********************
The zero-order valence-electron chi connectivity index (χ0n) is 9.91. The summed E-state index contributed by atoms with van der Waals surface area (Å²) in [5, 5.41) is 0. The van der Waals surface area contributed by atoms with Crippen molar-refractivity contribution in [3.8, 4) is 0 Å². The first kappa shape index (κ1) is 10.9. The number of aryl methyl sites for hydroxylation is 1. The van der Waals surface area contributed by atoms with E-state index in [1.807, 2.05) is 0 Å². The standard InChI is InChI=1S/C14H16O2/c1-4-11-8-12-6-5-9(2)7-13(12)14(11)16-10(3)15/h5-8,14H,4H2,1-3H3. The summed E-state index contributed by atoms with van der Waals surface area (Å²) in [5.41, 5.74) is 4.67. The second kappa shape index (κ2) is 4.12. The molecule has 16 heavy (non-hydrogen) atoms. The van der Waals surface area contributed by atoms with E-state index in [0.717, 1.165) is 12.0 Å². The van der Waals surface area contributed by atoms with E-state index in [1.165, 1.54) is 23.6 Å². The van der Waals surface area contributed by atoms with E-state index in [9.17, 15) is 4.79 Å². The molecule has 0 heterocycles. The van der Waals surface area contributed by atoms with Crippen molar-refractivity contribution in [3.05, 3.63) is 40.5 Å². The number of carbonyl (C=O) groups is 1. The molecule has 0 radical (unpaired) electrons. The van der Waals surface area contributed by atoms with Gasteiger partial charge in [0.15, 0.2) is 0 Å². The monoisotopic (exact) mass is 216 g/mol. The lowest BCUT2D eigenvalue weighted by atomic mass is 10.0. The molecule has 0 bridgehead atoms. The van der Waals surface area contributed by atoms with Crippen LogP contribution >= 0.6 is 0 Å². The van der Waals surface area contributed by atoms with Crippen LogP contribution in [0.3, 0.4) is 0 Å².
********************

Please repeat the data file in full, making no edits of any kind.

The zero-order valence-electron chi connectivity index (χ0n) is 9.91. The summed E-state index contributed by atoms with van der Waals surface area (Å²) in [5, 5.41) is 0. The van der Waals surface area contributed by atoms with Crippen molar-refractivity contribution in [3.8, 4) is 0 Å². The first kappa shape index (κ1) is 10.9. The number of aryl methyl sites for hydroxylation is 1. The van der Waals surface area contributed by atoms with E-state index in [1.807, 2.05) is 0 Å². The standard InChI is InChI=1S/C14H16O2/c1-4-11-8-12-6-5-9(2)7-13(12)14(11)16-10(3)15/h5-8,14H,4H2,1-3H3. The summed E-state index contributed by atoms with van der Waals surface area (Å²) in [5.41, 5.74) is 4.67. The second kappa shape index (κ2) is 4.12. The molecule has 16 heavy (non-hydrogen) atoms. The van der Waals surface area contributed by atoms with E-state index in [0.717, 1.165) is 12.0 Å². The van der Waals surface area contributed by atoms with E-state index in [1.165, 1.54) is 23.6 Å². The van der Waals surface area contributed by atoms with E-state index in [9.17, 15) is 4.79 Å². The molecule has 0 heterocycles. The van der Waals surface area contributed by atoms with Crippen molar-refractivity contribution in [3.05, 3.63) is 40.5 Å². The number of carbonyl (C=O) groups is 1. The molecule has 0 radical (unpaired) electrons. The van der Waals surface area contributed by atoms with Gasteiger partial charge in [0.15, 0.2) is 0 Å². The monoisotopic (exact) mass is 216 g/mol. The lowest BCUT2D eigenvalue weighted by atomic mass is 10.0. The molecule has 0 bridgehead atoms. The van der Waals surface area contributed by atoms with Crippen LogP contribution >= 0.6 is 0 Å². The van der Waals surface area contributed by atoms with Crippen LogP contribution in [0.3, 0.4) is 0 Å².